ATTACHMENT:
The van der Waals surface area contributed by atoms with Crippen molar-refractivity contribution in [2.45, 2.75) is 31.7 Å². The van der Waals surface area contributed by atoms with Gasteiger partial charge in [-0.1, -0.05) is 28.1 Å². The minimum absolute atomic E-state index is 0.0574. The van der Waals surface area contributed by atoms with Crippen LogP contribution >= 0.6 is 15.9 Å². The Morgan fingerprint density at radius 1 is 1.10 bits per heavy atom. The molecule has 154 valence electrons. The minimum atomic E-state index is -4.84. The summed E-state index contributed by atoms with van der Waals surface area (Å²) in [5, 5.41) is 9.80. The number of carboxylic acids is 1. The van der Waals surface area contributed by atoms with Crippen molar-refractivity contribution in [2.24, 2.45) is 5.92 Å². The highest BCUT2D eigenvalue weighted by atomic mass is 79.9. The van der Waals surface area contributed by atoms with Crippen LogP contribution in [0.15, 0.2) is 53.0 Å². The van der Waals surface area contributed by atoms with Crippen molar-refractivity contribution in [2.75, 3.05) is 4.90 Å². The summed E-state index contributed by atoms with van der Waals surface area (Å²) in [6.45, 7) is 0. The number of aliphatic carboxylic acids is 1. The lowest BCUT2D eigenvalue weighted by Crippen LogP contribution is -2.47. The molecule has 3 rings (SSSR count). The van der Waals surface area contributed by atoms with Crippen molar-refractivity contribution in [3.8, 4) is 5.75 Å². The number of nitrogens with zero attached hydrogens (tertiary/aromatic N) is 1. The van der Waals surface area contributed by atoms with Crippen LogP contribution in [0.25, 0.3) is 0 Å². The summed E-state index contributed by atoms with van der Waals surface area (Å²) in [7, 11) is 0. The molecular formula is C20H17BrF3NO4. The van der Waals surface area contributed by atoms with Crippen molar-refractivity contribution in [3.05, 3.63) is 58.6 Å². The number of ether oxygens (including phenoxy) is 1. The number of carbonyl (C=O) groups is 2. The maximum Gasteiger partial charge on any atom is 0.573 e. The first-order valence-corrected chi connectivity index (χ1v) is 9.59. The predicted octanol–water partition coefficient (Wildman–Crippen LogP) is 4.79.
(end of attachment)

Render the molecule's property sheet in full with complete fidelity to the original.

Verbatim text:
The van der Waals surface area contributed by atoms with Crippen molar-refractivity contribution in [2.45, 2.75) is 31.7 Å². The van der Waals surface area contributed by atoms with Gasteiger partial charge in [-0.1, -0.05) is 28.1 Å². The minimum absolute atomic E-state index is 0.0574. The van der Waals surface area contributed by atoms with Crippen LogP contribution >= 0.6 is 15.9 Å². The Morgan fingerprint density at radius 1 is 1.10 bits per heavy atom. The molecule has 154 valence electrons. The minimum atomic E-state index is -4.84. The summed E-state index contributed by atoms with van der Waals surface area (Å²) in [5, 5.41) is 9.80. The number of carboxylic acids is 1. The van der Waals surface area contributed by atoms with Crippen molar-refractivity contribution in [2.24, 2.45) is 5.92 Å². The highest BCUT2D eigenvalue weighted by atomic mass is 79.9. The van der Waals surface area contributed by atoms with Crippen LogP contribution in [0.15, 0.2) is 53.0 Å². The van der Waals surface area contributed by atoms with Crippen molar-refractivity contribution in [2.75, 3.05) is 4.90 Å². The summed E-state index contributed by atoms with van der Waals surface area (Å²) in [6.45, 7) is 0. The number of aliphatic carboxylic acids is 1. The lowest BCUT2D eigenvalue weighted by Crippen LogP contribution is -2.47. The molecule has 3 rings (SSSR count). The van der Waals surface area contributed by atoms with Crippen molar-refractivity contribution in [3.8, 4) is 5.75 Å². The number of nitrogens with zero attached hydrogens (tertiary/aromatic N) is 1. The van der Waals surface area contributed by atoms with Crippen LogP contribution in [0.25, 0.3) is 0 Å². The summed E-state index contributed by atoms with van der Waals surface area (Å²) in [7, 11) is 0. The molecular formula is C20H17BrF3NO4. The van der Waals surface area contributed by atoms with Crippen molar-refractivity contribution in [3.05, 3.63) is 58.6 Å². The number of ether oxygens (including phenoxy) is 1. The number of carbonyl (C=O) groups is 2. The maximum Gasteiger partial charge on any atom is 0.573 e. The first-order valence-corrected chi connectivity index (χ1v) is 9.59. The predicted octanol–water partition coefficient (Wildman–Crippen LogP) is 4.79.